The Annals of otology, rhinology, and laryngology 08/2013; 122(8):524-8. · 1.21 Impact Factor
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    ABSTRACT: Abstract Background: Soft tissue conduction (STC), a recently described mode of auditory stimulation elicited when the clinical bone vibrator is applied to skin sites over the head, neck, and thorax, complements air conduction (AC) and bone conduction (BC), elicited by the same vibrator. The study assessed skull bone vibrations induced during STC and BC stimulation. Methods: The experiments were conducted on fat sand rats. Thresholds of auditory nerve brainstem evoked responses (ABRs) were recorded and compared to the lowest-intensity sound stimuli that elicited vibrations at the bony vestibule of the inner ear detected by a laser Doppler vibrometer. Results: Vibrations were detected during BC but not during STC stimulation. ABR was recorded to both STC and to BC stimulation. Conclusions: Low-intensity STC stimulation does not induce vibrations of the inner ear, showing that STC apparently does not involve mechanisms based on vibrations of bone.
    Journal of basic and clinical physiology and pharmacology. 07/2013;
  • Cahtia Adelman, Haim Sohmer
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    ABSTRACT: This study was designed to compare the thresholds to a standard clinical bone vibrator applied to sites on the head over skull bone (bone conduction, BC) and to soft tissue sites on the head and neck (soft tissue conduction, STC) with static application forces of 100 and 500 g in order to assess the possibility that STC is actually a form of BC, since both are elicited by stimulation with the same bone vibrator. Thresholds to 2.0-kHz tones were assessed in dB hearing level settings of the audiometer in the BC stimulation mode. There was no difference in threshold between forces of 100 and 500 g when applied to the skull bone sites (e.g. mastoid, forehead). However, at soft tissue sites (e.g. below the ear lobe, under the chin, on the sterno-cleido-mastoid muscle), thresholds to 100 g were significantly higher (poorer) than those to 500 g. With the 500 g static force (and also with the 100 g force), the thresholds at the STC sites were higher (poorer) than those at the skull bone sites. These findings have implications for understanding BC and STC modes of auditory activation.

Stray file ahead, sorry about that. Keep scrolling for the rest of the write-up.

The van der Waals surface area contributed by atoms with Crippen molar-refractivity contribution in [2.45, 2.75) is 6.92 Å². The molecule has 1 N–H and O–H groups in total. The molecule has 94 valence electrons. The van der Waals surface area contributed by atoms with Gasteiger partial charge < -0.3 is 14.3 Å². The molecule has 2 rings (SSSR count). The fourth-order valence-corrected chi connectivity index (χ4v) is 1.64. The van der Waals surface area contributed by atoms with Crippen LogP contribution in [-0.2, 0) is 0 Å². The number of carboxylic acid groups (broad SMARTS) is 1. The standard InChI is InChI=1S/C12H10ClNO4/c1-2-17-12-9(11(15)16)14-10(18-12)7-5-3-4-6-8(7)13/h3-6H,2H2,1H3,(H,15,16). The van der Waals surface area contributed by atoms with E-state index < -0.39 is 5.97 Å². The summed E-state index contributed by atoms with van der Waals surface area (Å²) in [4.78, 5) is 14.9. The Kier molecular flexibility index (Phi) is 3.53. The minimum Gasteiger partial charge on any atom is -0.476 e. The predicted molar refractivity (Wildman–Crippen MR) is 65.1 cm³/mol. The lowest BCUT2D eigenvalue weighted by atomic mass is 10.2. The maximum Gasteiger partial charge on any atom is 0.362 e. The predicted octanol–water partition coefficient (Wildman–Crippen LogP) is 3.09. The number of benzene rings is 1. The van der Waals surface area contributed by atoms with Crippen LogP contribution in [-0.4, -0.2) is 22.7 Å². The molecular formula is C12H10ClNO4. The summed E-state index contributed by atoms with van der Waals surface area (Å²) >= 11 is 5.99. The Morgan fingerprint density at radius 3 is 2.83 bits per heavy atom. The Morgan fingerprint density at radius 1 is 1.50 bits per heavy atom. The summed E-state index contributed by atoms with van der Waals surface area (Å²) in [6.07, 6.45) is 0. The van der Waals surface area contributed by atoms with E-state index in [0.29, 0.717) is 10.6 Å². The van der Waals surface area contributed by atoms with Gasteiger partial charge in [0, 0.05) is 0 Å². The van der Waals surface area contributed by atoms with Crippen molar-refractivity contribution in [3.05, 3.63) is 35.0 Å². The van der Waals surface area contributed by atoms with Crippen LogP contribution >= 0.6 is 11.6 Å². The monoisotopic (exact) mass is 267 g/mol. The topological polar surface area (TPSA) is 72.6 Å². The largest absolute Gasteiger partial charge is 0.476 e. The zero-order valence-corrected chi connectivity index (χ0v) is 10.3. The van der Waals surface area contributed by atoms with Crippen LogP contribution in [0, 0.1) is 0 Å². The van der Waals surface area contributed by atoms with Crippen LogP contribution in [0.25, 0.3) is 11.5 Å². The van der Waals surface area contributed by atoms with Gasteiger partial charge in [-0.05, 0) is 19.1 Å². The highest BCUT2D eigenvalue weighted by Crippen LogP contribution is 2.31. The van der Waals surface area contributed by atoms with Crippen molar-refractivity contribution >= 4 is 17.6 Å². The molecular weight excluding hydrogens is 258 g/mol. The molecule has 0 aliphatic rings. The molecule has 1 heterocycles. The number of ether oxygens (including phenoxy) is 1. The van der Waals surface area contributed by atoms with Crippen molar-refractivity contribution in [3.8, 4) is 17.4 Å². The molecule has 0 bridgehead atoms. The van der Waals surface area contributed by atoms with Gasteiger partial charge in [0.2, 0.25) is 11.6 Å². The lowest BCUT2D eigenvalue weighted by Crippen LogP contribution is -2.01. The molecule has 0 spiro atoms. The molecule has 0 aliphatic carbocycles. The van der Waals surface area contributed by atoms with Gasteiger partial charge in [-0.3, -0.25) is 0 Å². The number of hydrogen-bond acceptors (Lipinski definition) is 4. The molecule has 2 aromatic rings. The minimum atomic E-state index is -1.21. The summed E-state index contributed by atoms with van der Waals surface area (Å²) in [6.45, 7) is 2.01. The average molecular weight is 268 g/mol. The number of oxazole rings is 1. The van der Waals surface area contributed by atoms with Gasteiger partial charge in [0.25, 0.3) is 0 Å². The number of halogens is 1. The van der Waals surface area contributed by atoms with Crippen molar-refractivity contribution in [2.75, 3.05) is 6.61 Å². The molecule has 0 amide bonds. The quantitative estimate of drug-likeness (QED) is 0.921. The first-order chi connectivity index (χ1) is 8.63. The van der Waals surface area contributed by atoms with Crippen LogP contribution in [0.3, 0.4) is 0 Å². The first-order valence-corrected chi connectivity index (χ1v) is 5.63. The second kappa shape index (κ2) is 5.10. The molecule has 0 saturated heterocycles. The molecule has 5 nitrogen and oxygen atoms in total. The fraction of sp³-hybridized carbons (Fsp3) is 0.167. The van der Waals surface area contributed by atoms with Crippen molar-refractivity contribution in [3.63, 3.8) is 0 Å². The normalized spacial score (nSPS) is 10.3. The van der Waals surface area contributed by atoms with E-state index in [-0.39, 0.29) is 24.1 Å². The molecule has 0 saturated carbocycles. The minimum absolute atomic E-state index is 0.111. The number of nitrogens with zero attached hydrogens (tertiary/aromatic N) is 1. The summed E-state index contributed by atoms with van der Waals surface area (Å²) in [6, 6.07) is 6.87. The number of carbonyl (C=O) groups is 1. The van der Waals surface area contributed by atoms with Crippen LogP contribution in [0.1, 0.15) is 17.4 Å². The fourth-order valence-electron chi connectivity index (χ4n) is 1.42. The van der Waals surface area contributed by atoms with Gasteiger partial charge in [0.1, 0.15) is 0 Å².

Audiology and Neurotology 10/2012; 18(1):31-35. · 2.32 Impact Factor